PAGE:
A bold purple cabinet adds a splash of drama to this wood and granite kitchen in a Wiltshire home
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Crafted from oak and incorporating a dramatic, purple-painted cabinet, this kitchen is an antidote to all the white and grey designs around. “I like colour and enjoy putting some into my kitchens,” says Stephen Graver, who designed this striking scheme. “There are a lot of grey kitchens out there!”
The bright purple cabinet adds a theatrical touch to this kitchen, which is part of a 1960s bungalow in Malmesbury, Wiltshire. Graver and his team extensively modernised the property, moving the kitchen to the heart of the home before they began designing it.
When it came to creating a look for the kitchen, the owners began by selecting a large, professional range cooker. Graver then worked with them to build a scheme around the range that’s modern, unique and just a tiny bit surprising.
Kitchen at a Glance
Who lives here A young professional couple
Location Malmesbury, Wiltshire
Size The room is 7.6m wide and 5.4m at its deepest point; the kitchen and dining room together form a squat L-shape; part of a 1960s detached bungalow
Designer Stephen Graver of Stephen Graver
Photos by Marc Wilson Photography
Stephen Graver and his building team had already made major alterations to other parts of the house. “The kitchen was the final job,” he says. It sits in what was once the living room, which has been moved elsewhere, while the original kitchen has been converted into a pantry and utility room. “The idea was to bring the kitchen into the centre of the home,” says Graver.
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The owners decided on the professional-style range cooker early on, having seen one at Graver’s studio. Its substantial size dictated the kitchen design to some degree. “It’s not a huge room, but it did have the benefit of having a utility area off it with a pantry, which took some pressure off,” says Graver. “We ended up blocking up a window where the range is now. We were running out of wall space, but luckily there was already enough light coming in.”
ICBDF486C range cooker, Wolf.
The cabinets have solid oak frames with solid veneer panels made from cluster oak, which is beautifully patterned. “Cluster oak is like a halfway house between regular oak and burr oak,” explains Graver. “There are burr elements in it.”
Graver made a prototype door and frame for the owners initially, to help them visualise the design. “It’s quite a contemporary style with a simple framework,” he says. Long, stainless-steel handles finish the doors and mirror the sleek steel of the range cooker.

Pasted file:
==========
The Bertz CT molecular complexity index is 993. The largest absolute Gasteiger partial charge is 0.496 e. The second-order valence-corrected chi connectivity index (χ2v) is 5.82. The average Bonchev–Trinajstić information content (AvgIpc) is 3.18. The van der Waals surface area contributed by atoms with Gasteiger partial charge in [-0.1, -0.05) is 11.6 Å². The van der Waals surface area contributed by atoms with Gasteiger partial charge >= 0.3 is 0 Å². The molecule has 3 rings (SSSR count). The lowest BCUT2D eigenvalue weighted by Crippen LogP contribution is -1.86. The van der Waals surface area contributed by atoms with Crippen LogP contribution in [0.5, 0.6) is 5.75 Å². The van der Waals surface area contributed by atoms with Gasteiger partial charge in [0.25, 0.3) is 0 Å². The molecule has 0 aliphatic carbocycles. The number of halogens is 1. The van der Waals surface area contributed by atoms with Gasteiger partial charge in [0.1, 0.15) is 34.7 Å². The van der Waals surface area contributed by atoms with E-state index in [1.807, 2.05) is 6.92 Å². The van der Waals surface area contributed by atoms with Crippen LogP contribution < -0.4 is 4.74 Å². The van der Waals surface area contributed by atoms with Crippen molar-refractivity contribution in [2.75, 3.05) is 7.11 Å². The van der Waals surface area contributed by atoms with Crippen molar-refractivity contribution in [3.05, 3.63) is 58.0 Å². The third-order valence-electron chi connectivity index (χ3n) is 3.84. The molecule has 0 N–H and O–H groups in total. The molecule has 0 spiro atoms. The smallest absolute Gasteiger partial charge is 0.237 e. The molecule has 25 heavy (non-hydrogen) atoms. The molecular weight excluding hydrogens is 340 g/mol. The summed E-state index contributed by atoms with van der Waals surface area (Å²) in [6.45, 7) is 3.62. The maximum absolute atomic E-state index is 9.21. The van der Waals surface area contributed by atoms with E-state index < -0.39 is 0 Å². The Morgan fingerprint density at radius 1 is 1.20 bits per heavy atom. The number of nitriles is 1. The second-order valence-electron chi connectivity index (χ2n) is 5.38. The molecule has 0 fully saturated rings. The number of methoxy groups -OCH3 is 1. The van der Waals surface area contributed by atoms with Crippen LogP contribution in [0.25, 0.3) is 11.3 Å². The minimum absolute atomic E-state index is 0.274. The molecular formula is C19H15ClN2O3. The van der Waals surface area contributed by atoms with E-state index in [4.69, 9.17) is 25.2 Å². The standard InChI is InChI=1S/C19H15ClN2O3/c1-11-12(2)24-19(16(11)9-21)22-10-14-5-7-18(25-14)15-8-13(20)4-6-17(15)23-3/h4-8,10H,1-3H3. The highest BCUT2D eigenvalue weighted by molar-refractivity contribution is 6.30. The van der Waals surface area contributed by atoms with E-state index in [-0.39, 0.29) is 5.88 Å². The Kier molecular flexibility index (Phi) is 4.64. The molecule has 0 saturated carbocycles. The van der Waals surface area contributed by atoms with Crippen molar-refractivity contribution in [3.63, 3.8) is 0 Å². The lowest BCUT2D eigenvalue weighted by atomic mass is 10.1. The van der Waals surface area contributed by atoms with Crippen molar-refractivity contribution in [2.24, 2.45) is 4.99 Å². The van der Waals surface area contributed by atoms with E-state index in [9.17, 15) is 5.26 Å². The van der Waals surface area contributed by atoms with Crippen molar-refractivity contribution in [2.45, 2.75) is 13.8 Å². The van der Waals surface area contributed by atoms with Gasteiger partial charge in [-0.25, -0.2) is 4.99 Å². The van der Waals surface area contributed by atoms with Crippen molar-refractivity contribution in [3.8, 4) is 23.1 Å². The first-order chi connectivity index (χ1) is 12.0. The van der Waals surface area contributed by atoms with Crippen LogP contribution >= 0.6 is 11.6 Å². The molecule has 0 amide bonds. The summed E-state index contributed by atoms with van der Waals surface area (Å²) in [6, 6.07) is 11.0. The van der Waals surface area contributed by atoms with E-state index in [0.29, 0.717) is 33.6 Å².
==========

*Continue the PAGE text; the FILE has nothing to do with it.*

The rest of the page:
The door seen on the right leads into the living room.
At first, the owners didn’t really have a brief for the style of kitchen they wanted. “So we just started talking and I asked some questions,” says Graver. “What do you like? Do you like colour? A lot of people don’t like colour or are afraid of it. Then I asked, what’s your favourite colour? This bright pinkish-purple shade came forward. Does it go with the oak? Yes, it does. Does it work with the granite worktop? That has purple tones running through it, so yes. We just pieced it all together.”
The bright shade is a bespoke paint colour. The double cupboard of larder storage is flanked by a glass-fronted one with glass shelves. “It’s painted inside and lit,” says Graver. “The owners wanted somewhere to store glasses and to have some display space, too.”
These bold lights bring a slightly industrial feel to the space, which ties in well with the range. “I recommended that the owners look for something unusual,” says Graver. “We buy a lot of stuff in from the USA. These lights were from Restoration Hardware. They look as if they could be salvaged, but they’re actually new and really different.”
An appliance garage with a stainless-steel tambour door houses the mixer, when it’s not in use, and contains sockets inside. It adds another cheffy, professional touch to the space. “It goes with the range, handles and lights,” says Graver. “The space all hangs together.”
Worktop in Coromandel granite, Windsmere Stone & Granite. Mixer, KitchenAid.
The sink run contains a bin on one side and a dishwasher on the other. The door to the left leads to the pantry, study and utility area. Much of the storage in this kitchen is drawers. On one side, the drawers hold the cutlery, cookware and pans, while the drawers on the other side of the peninsula contain everything needed for dining, such as placemats and napkins.
A simple granite upstand is topped off with clear glass splashbacks by the range and sink, which are clean and discreet. The flooring is burnt oak engineered boards, which complement the oak units.
Oak flooring, Pietra Wood & Stone. Vela tap with pull-out hose, MGS.
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What do you like about this unique kitchen? Add your thoughts to the Comments below.